SPB and TRILL both support multiple paths, faster failover than Spanning Tree, and increased reachability. SPB proponents point to its support of legacy ASICs because no new frame format has to be added to the frame. In other words, you may only need a software upgrade to support SPB, while TRILL will likely require new hardware to handle the TRILL frame format.
Note that while TRILL and SPB solve some of the limitations that are introduced by STP, these technologies also have potential downsides. For example, their topologies may require significant security configuration to ensure that switches are communicating only with other authorized switches.
Cisco FabricPath and Brocade VCS are similar to TRILL in that they encapsulate traffic for transport across a fabric backbone. However, these are proprietary technologies that don't interoperate with TRILL. In fact, they both work differently with existing Spanning Tree networks. VCS either passes your Spanning Tree info through its fabric or drops it entirely. FabricPath terminates Spanning Tree domains at the edge of its fabric.
The second group of technologies tries to eliminate Spanning Tree's inefficiencies by eliminating the tiered design altogether. This approach treats all switches as one giant switch or fabric. Juniper's QFabric is an example. Essentially, the physical switches act as blades within a giant chassis. In Juniper's model, the QF/Director handles the control plane, coordinating the individual switches. The entire fabric not only looks like one giant switch to connected hosts, as with TRILL or SPB, but is also managed as one giant switch.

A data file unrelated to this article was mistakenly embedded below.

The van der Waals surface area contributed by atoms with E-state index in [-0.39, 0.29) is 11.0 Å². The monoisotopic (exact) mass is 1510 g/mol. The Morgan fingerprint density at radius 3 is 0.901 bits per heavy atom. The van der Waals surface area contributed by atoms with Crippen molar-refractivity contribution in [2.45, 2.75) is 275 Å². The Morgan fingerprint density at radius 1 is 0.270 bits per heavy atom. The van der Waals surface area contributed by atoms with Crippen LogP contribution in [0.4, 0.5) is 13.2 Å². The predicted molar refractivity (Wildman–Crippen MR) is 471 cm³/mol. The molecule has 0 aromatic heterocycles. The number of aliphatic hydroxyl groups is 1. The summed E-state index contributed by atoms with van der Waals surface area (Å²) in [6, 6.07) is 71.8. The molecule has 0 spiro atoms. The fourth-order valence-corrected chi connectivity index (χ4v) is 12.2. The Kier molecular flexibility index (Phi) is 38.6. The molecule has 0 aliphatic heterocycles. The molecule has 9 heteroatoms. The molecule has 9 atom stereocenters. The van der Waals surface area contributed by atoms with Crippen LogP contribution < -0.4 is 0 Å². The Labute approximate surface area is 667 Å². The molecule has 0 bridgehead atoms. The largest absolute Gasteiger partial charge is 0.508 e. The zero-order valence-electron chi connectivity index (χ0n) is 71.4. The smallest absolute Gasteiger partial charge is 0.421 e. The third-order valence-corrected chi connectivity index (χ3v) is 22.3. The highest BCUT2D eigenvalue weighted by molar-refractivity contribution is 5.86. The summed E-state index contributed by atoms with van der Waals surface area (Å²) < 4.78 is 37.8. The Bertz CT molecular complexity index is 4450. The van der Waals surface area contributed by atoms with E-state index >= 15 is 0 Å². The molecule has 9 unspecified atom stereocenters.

Another alternative is Multi-Chassis Link Aggregation, variations of which are offered by most major switch vendors. MLAG switches act as a single switch for downstream STP bridges to eliminate Spanning Tree blocking of redundant paths. This allows for better utilization of links and simplifies management. Most MLAG implementations are limited to two aggregated switches.
A flat LAN architecture holds a lot of promise, but we don't recommend blind adoption. If your engineers don't have time to set up a Spanning Tree root bridge priority in order for the Spanning Tree algorithm to choose the best possible tree, can you really expect that TRILL or SPB or any other more complicated setup will be tuned properly?
The LAN stability provided by Spanning Tree shouldn't be taken for granted; you must clearly understand the potential ramifications of new flattening technologies. There's a reason tiered network architectures are so prevalent: They work. If you decide to go flat, apply these new approaches judiciously.
Jeremy Littlejohn is president of consulting firm RISC Networks. Write to us at firstname.lastname@example.org.